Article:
Criticism that certain fi ghters receive special treatment is dismissed unanimously. All fi ghters have a chance to shine, but champions inherently are the faces of a promotion. However, a champion is only as good his competition, so favoritism helps no one. “True championship fi ghts, where somebody has something to lose, that’s when you’ll see the most exciting fi ghts,” Adams muses.
The caliber of weight class kings and their contenders are the most integral aspects of matchmaking. A fi ght card and a promotion mean less without respectable champions.
Cross-organization title unifi cation talk persists in the world of MMA. Shaw believes EliteXC will continue to call out Dana White to pit Pro Elite champions against the UFC. Adams foresees the Zuffa-owned WEC will keep its titles within their cage, despite future potential of co-promotion with the UFC. As unanimously recognized champions are far off, organizations must perpetuate their own stars.
Showcasing champions, providing spotlights for challengers, and fi nding the next stars are the business of matchmaking. Adams describes it as a 24-hour, seven-daysa- week job. “It’s a lot of hard work. I’m underpaid,” said O’Donnell with a laugh.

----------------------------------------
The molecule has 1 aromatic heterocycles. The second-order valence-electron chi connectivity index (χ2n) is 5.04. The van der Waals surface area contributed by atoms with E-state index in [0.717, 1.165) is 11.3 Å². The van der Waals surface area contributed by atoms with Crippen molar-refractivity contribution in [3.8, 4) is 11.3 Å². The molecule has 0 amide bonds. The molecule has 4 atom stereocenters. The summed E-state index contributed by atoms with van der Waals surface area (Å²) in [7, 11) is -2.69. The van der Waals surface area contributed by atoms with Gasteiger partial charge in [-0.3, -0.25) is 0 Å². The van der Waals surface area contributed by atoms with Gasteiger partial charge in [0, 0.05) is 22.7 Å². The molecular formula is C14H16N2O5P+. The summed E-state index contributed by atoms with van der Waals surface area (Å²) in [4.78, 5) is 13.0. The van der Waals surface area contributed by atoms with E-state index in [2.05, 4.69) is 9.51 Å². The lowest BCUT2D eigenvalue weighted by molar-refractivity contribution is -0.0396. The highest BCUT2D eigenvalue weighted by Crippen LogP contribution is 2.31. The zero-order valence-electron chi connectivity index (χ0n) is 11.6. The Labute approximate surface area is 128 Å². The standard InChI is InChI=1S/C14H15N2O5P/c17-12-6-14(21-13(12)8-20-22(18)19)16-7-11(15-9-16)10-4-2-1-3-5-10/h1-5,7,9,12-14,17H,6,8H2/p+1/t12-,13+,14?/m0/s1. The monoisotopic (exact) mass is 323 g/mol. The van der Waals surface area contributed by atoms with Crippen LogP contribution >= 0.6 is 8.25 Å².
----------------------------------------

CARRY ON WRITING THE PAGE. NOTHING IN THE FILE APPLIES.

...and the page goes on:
But the rewards are immense. When spectators spill their drinks or damage their throats cheering on adrenaline-charged fi ghts, the matchmakers are right there with them. And they have the unique ability to say those spectaculars moments were their idea.
“[Anderson Silva’s] warpath was so enjoyable to promote,” remembers O’Donnell. Shaw fi nds it troublesome choosing a favorite fi ght, but Murilo “Ninja” Rua and Robbie Lawler stands out. And, “How could you not enjoy [Frank] Shamrock demolishing [Phil] Baroni?” Adams avoids specifi cs completely. “[Title bouts] that have not gone to a judges’ decision, they have been my favorite and most exciting [fi ghts]. It proves why he is defending that title. There’s no controversy, no judges’ decision, those are my favorite fi ghts.”
It is diffi cult to disagree with him. Funny how mad scientists often make sense.